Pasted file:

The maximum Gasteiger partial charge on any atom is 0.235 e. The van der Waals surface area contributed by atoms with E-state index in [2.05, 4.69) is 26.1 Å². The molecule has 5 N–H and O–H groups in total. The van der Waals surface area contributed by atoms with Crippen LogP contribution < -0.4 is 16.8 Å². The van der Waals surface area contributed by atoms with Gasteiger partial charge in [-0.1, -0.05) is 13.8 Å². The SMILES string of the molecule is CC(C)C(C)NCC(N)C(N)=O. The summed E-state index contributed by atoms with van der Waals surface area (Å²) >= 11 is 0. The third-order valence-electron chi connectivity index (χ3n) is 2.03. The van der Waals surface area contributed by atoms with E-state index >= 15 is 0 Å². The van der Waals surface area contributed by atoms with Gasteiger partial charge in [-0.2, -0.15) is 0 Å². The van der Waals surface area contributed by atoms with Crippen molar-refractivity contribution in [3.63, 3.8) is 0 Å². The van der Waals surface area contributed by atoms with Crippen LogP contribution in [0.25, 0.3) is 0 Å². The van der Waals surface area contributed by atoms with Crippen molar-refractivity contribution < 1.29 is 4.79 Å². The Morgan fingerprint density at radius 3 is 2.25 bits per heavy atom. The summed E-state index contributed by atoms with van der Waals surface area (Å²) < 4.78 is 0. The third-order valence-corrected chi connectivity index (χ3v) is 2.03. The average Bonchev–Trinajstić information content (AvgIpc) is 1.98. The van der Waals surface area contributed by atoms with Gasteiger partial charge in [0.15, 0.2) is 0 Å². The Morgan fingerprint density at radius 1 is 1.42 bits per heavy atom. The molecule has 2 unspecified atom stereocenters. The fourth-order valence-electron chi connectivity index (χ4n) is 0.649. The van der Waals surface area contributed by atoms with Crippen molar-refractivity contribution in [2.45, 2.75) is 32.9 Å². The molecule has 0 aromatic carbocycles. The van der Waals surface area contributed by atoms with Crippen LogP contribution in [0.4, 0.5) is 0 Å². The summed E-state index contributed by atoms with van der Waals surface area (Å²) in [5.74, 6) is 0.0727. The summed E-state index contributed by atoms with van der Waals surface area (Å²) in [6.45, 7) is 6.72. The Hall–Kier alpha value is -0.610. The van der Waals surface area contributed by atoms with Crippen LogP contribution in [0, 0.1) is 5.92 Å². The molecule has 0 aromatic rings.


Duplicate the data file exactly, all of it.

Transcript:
The maximum Gasteiger partial charge on any atom is 0.235 e. The van der Waals surface area contributed by atoms with E-state index in [2.05, 4.69) is 26.1 Å². The molecule has 5 N–H and O–H groups in total. The van der Waals surface area contributed by atoms with Crippen LogP contribution < -0.4 is 16.8 Å². The van der Waals surface area contributed by atoms with Gasteiger partial charge in [-0.1, -0.05) is 13.8 Å². The SMILES string of the molecule is CC(C)C(C)NCC(N)C(N)=O. The summed E-state index contributed by atoms with van der Waals surface area (Å²) >= 11 is 0. The third-order valence-electron chi connectivity index (χ3n) is 2.03. The van der Waals surface area contributed by atoms with E-state index >= 15 is 0 Å². The van der Waals surface area contributed by atoms with Gasteiger partial charge in [-0.2, -0.15) is 0 Å². The van der Waals surface area contributed by atoms with Crippen molar-refractivity contribution in [3.63, 3.8) is 0 Å². The van der Waals surface area contributed by atoms with Crippen LogP contribution in [0.25, 0.3) is 0 Å². The van der Waals surface area contributed by atoms with Crippen molar-refractivity contribution < 1.29 is 4.79 Å². The Morgan fingerprint density at radius 3 is 2.25 bits per heavy atom. The summed E-state index contributed by atoms with van der Waals surface area (Å²) < 4.78 is 0. The third-order valence-corrected chi connectivity index (χ3v) is 2.03. The average Bonchev–Trinajstić information content (AvgIpc) is 1.98. The van der Waals surface area contributed by atoms with Gasteiger partial charge in [0.15, 0.2) is 0 Å². The Morgan fingerprint density at radius 1 is 1.42 bits per heavy atom. The molecule has 2 unspecified atom stereocenters. The fourth-order valence-electron chi connectivity index (χ4n) is 0.649. The van der Waals surface area contributed by atoms with Crippen molar-refractivity contribution in [2.45, 2.75) is 32.9 Å². The molecule has 0 aromatic carbocycles. The van der Waals surface area contributed by atoms with Crippen LogP contribution in [0.4, 0.5) is 0 Å². The summed E-state index contributed by atoms with van der Waals surface area (Å²) in [5.74, 6) is 0.0727. The summed E-state index contributed by atoms with van der Waals surface area (Å²) in [6.45, 7) is 6.72. The Hall–Kier alpha value is -0.610. The van der Waals surface area contributed by atoms with Crippen LogP contribution in [0, 0.1) is 5.92 Å². The molecule has 0 aromatic rings.